He was the first hotel general manager and Marianas Visitor Authority Board member to prospect business in Vladivostok in 1996, when he was PIC Saipan general manager, he said. "As a result of that, PIC became the most active hotel in the Russian market." PIC Guam and Saipan continue to be the most popular hotel destinations for the Russian market, he said.

Bartley Jackson said the Santa Fe is happy to have another market to draw from. "If Rita had decided to focus her efforts on only selling Santa Fe that would have been enough for us, but clearly the opportunity presented itself for us to strategically create a company that has real agency experience and that's where Ioulia comes in." He also complimented the experience and additional resources brought by Kloppenburg Enterprises.

Aside from its climate, the appeal of Guam to Russian tourists lies in its safety and the relative ease with which tourists can travel the island and interact with local people.

Russian visitors to Saipan, also entering under a visa waiver, have had a mixed five years, dropping from a high of almost 7,000 in fiscal 2008 (before rebounding) to more than 4,000 in fiscal 2010, which the Marianas Visitors Authority said "corresponded with the beginning of income-forced major cuts in promotional spending." (See chart)

Rita Jackson said the potential in Guam exists. "It can grow even more than Saipan," she said.

Guam Visitors Bureau figures show Russian visitors increased 1,127% in February over the previous year, which meant the small market had 135 visitors over 11 in February 2011. Bartley Jackson estimated potential growth could reach to between 30,000 and 50,000 Russians a year. "The challenge is going to be hotel rooms and air seats." At present, he said, air lift is not an issue. "There are still available seats."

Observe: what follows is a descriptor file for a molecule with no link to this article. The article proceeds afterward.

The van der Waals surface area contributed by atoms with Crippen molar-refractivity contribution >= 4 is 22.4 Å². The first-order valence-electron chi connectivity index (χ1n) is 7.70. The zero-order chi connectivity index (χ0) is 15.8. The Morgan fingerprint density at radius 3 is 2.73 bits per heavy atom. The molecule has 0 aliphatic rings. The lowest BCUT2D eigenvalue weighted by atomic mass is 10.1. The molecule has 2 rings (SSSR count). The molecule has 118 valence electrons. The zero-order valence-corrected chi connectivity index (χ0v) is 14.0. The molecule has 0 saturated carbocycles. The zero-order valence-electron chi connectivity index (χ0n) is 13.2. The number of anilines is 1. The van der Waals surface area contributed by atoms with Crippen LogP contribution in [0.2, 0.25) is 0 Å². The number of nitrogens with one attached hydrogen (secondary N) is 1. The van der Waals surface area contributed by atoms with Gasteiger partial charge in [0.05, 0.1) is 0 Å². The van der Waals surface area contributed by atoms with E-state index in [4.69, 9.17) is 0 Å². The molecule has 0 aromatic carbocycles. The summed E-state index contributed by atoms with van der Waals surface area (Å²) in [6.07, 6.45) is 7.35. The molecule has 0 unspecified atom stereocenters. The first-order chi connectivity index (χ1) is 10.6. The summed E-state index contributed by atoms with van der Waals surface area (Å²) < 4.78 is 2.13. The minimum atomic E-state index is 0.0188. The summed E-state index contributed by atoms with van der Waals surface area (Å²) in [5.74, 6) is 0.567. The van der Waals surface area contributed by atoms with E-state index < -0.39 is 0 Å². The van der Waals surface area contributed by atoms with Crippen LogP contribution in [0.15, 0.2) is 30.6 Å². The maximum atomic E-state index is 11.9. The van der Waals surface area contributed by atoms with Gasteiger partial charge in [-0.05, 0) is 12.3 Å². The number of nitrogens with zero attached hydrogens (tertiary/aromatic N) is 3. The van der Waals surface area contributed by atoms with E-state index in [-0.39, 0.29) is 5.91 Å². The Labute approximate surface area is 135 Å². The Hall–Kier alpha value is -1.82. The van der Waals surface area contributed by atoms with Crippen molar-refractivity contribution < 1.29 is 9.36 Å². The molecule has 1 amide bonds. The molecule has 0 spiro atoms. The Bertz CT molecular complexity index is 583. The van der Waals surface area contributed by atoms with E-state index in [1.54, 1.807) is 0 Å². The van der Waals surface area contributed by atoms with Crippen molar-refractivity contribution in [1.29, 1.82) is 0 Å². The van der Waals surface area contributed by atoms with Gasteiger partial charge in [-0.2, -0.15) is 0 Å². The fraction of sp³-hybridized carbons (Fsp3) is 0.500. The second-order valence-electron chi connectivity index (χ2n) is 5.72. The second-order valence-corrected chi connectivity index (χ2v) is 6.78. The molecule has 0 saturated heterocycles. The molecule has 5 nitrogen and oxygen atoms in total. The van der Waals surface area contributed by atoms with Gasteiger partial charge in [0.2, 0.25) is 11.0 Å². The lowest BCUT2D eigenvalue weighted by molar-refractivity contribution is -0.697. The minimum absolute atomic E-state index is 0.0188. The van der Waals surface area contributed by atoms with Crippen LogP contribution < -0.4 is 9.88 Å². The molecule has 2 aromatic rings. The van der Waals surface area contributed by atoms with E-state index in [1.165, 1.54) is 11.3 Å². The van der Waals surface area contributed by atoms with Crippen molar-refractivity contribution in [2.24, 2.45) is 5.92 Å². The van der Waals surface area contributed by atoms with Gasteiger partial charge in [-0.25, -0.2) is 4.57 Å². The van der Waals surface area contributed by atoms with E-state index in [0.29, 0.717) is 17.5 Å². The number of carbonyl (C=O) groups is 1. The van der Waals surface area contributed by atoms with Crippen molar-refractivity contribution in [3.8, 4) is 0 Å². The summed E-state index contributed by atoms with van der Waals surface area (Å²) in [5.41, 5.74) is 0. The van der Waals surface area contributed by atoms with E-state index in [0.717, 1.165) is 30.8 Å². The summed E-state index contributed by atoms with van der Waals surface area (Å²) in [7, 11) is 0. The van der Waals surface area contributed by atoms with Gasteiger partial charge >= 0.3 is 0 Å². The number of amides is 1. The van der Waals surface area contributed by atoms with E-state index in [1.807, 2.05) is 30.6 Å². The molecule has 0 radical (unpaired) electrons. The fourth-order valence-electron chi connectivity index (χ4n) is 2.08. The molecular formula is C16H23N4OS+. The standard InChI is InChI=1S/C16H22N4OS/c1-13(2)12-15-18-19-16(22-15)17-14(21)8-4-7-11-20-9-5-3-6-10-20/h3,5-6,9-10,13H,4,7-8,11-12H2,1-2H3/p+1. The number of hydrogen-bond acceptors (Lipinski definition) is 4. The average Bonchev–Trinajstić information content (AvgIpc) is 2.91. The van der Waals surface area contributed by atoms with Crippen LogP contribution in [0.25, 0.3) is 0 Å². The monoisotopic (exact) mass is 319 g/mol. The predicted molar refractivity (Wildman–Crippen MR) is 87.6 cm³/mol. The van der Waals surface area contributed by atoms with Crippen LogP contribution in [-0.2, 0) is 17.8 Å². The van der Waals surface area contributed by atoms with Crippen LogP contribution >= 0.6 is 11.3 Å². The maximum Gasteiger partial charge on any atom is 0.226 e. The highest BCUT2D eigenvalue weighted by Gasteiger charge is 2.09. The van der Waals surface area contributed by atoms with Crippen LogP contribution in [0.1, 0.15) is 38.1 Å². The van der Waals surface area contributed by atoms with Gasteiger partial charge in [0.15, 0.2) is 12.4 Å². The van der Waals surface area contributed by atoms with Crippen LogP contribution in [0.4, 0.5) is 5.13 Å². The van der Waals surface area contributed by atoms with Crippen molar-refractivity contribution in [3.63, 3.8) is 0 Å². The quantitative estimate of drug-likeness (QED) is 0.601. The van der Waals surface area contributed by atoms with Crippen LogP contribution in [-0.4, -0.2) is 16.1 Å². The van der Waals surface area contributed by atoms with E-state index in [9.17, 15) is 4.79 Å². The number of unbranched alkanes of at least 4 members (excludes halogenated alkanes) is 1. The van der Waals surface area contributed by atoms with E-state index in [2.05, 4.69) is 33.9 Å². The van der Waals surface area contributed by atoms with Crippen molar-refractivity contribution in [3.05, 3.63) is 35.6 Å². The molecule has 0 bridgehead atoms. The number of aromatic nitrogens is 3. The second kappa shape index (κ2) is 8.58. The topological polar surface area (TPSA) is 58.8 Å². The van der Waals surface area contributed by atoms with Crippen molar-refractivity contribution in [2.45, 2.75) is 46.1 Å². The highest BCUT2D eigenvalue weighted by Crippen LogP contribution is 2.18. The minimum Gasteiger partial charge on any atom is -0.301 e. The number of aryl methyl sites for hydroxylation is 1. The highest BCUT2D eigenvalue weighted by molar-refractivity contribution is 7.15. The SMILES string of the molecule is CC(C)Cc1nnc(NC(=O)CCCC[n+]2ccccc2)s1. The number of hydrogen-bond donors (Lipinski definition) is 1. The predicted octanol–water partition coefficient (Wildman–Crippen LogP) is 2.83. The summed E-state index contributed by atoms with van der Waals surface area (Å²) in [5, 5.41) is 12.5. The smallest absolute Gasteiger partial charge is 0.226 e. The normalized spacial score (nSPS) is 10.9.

As the market grows, Rita Jackson said it will be hard to find Russian-speaking staff, or import them. "It will be hard to get working permits for them. We'll just look locally."

Bartley Jackson said, "Most of the Russians that live on Guam will be called upon to be put into service for the industry. The lead tour guide for Russia Guam Tours is an older retired woman - a school principal, a history teacher who is looking to fill some hours in her week."

He foresees that hotels will set aside rooms for long-staying Russians. "The message we are trying to get out to the market is, 'The hotels will make room for you, if you book early enough.' Also, he said, an earlier Russian summer season will mean rooms will be available. "The challenge will be if and when a China visa waiver happens. The Russian market - it's family by family. The China market is going to be groups of 20, 30, 40, 50. ... Inventory is effectively flat."

The majority of tourists come from Khabarovsk, Yuzhno-Sakhalinsk and Vladivostok in the Far East area of Russia.

From Vladivostok, the flight is under three hours to Seoul. Korean Air flies Russian visitors daily into Guam through Inchon International Airport and at this time of year has four additional weekly flights. Jin Air has a smaller one-class daytime flight on the route, with a less convenient connection. "What is great is we are almost in the same dateline. They are only one hour ahead, so they don't have jet lag, and they like that," Rita Jackson said.

"Korean Air has been very supportive and been eager to increase seats," Bartley Jackson said. "United has stepped up and is trying to promote its connections through Japan and Hong Kong." However, he said, "They are going to have to work on making the connections convenient."